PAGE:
It's scarier than it looks, and it looks pretty darn scary.

Paige doesn't always dress like a princess when she skates, not that it matters. Her talent and skill with the board are what gets people's attention. (The rainbow socks are kind of her signature, however.)

Her Instagram feed is filled with photos and videos of her skateboarding and surfing, and the body coordination she's gained at such a young age is truly something.

Here she was at three years old:

And here she is at age four:


So, if she dropped into a 6-foot bowl at age three and a 12-foot bowl at age six—is there such a thing as an 18-foot bowl for her to tackle when she's nine?

Paige clearly enjoys skating and has high ambitions in the skating world. "I want to go to the Olympics, and I want to be a pro skater," she told Power of Positivity when she was five. She already seems to be well on her way toward that goal.

How did she get so good? Well, Paige's mom gave her a skateboard when she wasn't even preschool age yet, and she loved it. Her mom got her lessons, and she's spent the past three years skating almost daily. She practices at local skate parks and competes in local competitions.

She also naturally has her fair share of spills, some of which you can see on her Instagram channel. Falling is part of the sport—you can't learn if you don't fall. Conquering the fear of falling is the key, and the thing that's hardest for most people to get over.

Perhaps Paige started too young to let fear override her desire to skate. Perhaps she's been taught to manage her fears, or maybe she's just naturally less afraid than other people. Or maybe there's something magical about the rainbow socks. Whatever it is, it's clear that this girl doesn't let fear get in the way of her doing what she wants to do. An admirable quality in anyone, but particularly striking to see in someone so young.

Way to go, Paige. Your perseverance and courage are inspiring, as is your unique fashion sense. Can't wait to see what you do next.

Images courtesy of John Scully, Walden University, Ingrid Scully
True

Since March of 2020, over 29 million Americans have been diagnosed with COVID-19, according to the CDC. Over 540,000 have died in the United States as this unprecedented pandemic has swept the globe. And yet, by the end of 2020, it looked like science was winning: vaccines had been developed.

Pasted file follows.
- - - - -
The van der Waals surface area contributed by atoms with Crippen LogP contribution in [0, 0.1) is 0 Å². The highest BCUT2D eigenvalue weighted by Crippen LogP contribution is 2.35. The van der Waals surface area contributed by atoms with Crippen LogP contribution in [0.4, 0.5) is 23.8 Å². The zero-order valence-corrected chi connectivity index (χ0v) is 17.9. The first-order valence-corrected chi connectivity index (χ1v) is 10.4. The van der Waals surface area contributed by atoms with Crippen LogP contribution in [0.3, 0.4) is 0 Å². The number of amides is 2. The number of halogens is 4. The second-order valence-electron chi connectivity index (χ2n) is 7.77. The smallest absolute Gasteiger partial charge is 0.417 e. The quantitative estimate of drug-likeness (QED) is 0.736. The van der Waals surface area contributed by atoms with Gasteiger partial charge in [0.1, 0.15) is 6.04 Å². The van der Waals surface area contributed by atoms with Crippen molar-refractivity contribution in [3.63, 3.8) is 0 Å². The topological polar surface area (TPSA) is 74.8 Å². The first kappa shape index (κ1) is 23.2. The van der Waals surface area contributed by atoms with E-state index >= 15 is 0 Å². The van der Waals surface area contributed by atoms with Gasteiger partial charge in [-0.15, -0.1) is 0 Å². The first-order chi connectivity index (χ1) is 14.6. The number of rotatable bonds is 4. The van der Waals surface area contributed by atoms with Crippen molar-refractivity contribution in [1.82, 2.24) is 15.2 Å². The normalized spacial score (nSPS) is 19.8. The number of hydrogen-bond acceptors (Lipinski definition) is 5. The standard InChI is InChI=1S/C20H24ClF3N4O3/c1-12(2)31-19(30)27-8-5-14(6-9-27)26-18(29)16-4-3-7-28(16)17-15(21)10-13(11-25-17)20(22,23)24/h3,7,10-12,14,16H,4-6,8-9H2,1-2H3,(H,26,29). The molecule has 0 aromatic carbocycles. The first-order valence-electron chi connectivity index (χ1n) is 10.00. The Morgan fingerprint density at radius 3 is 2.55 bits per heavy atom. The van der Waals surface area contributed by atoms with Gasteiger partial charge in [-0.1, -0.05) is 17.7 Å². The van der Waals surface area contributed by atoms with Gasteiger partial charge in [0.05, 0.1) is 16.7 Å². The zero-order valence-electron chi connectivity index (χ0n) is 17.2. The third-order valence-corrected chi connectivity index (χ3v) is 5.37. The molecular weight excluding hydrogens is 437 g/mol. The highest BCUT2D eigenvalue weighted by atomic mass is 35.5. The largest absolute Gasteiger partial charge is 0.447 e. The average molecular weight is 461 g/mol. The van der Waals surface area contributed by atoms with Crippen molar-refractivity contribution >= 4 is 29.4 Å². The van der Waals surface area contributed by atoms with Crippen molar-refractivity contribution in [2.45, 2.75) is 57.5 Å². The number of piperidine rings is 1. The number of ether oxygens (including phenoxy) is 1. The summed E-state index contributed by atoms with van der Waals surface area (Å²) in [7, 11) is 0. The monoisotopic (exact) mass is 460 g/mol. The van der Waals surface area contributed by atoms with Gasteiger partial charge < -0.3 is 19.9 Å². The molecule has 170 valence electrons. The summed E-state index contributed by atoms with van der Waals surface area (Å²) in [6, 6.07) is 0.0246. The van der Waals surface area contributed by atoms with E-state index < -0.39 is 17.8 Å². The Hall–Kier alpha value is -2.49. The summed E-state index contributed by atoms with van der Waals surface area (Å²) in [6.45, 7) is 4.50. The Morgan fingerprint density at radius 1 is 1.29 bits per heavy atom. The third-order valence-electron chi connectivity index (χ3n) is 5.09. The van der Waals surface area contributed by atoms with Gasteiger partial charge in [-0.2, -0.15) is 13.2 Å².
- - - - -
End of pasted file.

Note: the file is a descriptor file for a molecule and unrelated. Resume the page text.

In celebration of the power of science we spoke to three people: an individual, a medical provider, and a vaccine scientist about how vaccines have impacted them throughout their lives. Here are their answers:

John Scully, 79, resident of Florida

Photo courtesy of John Scully

When John Scully was born, America was in the midst of an epidemic: tens of thousands of children in the United States were falling ill with paralytic poliomyelitis — otherwise known as polio, a disease that attacks the central nervous system and often leaves its victims partially or fully paralyzed.

"As kids, we were all afraid of getting polio," he says, "because if you got polio, you could end up in the dreaded iron lung and we were all terrified of those." Iron lungs were respirators that enclosed most of a person's body; people with severe cases often would end up in these respirators as they fought for their lives.

John remembers going to see matinee showings of cowboy movies on Saturdays and, before the movie, shorts would run. "Usually they showed the news," he says, "but I just remember seeing this one clip warning us about polio and it just showed all these kids in iron lungs." If kids survived the iron lung, they'd often come back to school on crutches, in leg braces, or in wheelchairs.

"We all tried to be really careful in the summer — or, as we called it back then, 'polio season,''" John says. This was because every year around Memorial Day, major outbreaks would begin to emerge and they'd spike sometime around August. People weren't really sure how the disease spread at the time, but many believed it traveled through the water. There was no cure — and every child was susceptible to getting sick with it.

"We couldn't swim in hot weather," he remembers, "and the municipal outdoor pool would close down in August."

Then, in 1954 clinical trials began for Dr. Jonas Salk's vaccine against polio and within a year, his vaccine was announced safe. "I got that vaccine at school," John says. Within two years, U.S. polio cases had dropped 85-95 percent — even before a second vaccine was developed by Dr. Albert Sabin in the 1960s. "I remember how much better things got after the vaccines came out. They changed everything," John says.

Keep Reading Show less